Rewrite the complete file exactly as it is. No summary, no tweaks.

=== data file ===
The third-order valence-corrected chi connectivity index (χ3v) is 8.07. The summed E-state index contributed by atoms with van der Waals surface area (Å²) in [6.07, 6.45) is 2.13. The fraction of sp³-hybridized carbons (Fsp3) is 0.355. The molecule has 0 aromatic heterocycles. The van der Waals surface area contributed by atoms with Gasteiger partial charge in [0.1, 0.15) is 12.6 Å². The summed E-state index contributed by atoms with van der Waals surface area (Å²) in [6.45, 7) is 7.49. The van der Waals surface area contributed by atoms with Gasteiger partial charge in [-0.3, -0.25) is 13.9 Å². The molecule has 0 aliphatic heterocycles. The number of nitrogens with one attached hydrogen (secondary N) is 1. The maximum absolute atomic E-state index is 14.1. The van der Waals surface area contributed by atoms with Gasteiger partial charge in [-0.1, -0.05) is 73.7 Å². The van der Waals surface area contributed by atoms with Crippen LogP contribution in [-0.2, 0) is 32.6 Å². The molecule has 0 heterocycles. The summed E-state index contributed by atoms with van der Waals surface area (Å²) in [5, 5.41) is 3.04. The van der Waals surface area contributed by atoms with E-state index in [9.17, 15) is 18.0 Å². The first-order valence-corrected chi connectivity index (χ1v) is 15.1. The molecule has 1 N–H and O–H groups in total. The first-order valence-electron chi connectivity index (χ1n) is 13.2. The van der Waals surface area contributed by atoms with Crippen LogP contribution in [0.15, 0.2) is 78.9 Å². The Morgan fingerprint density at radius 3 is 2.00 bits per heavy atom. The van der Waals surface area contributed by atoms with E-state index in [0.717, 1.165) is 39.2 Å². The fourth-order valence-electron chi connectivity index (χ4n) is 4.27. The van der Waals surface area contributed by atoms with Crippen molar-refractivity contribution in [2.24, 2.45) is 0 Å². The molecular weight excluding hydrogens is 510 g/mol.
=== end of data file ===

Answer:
The third-order valence-corrected chi connectivity index (χ3v) is 8.07. The summed E-state index contributed by atoms with van der Waals surface area (Å²) in [6.07, 6.45) is 2.13. The fraction of sp³-hybridized carbons (Fsp3) is 0.355. The molecule has 0 aromatic heterocycles. The van der Waals surface area contributed by atoms with Gasteiger partial charge in [0.1, 0.15) is 12.6 Å². The summed E-state index contributed by atoms with van der Waals surface area (Å²) in [6.45, 7) is 7.49. The van der Waals surface area contributed by atoms with Gasteiger partial charge in [-0.3, -0.25) is 13.9 Å². The molecule has 0 aliphatic heterocycles. The number of nitrogens with one attached hydrogen (secondary N) is 1. The maximum absolute atomic E-state index is 14.1. The van der Waals surface area contributed by atoms with Gasteiger partial charge in [-0.1, -0.05) is 73.7 Å². The van der Waals surface area contributed by atoms with Crippen LogP contribution in [-0.2, 0) is 32.6 Å². The molecule has 0 heterocycles. The summed E-state index contributed by atoms with van der Waals surface area (Å²) in [5, 5.41) is 3.04. The van der Waals surface area contributed by atoms with E-state index in [9.17, 15) is 18.0 Å². The first-order valence-corrected chi connectivity index (χ1v) is 15.1. The molecule has 1 N–H and O–H groups in total. The first-order valence-electron chi connectivity index (χ1n) is 13.2. The van der Waals surface area contributed by atoms with Crippen LogP contribution in [0.15, 0.2) is 78.9 Å². The Morgan fingerprint density at radius 3 is 2.00 bits per heavy atom. The van der Waals surface area contributed by atoms with E-state index in [0.717, 1.165) is 39.2 Å². The fourth-order valence-electron chi connectivity index (χ4n) is 4.27. The van der Waals surface area contributed by atoms with Crippen molar-refractivity contribution in [2.24, 2.45) is 0 Å². The molecular weight excluding hydrogens is 510 g/mol.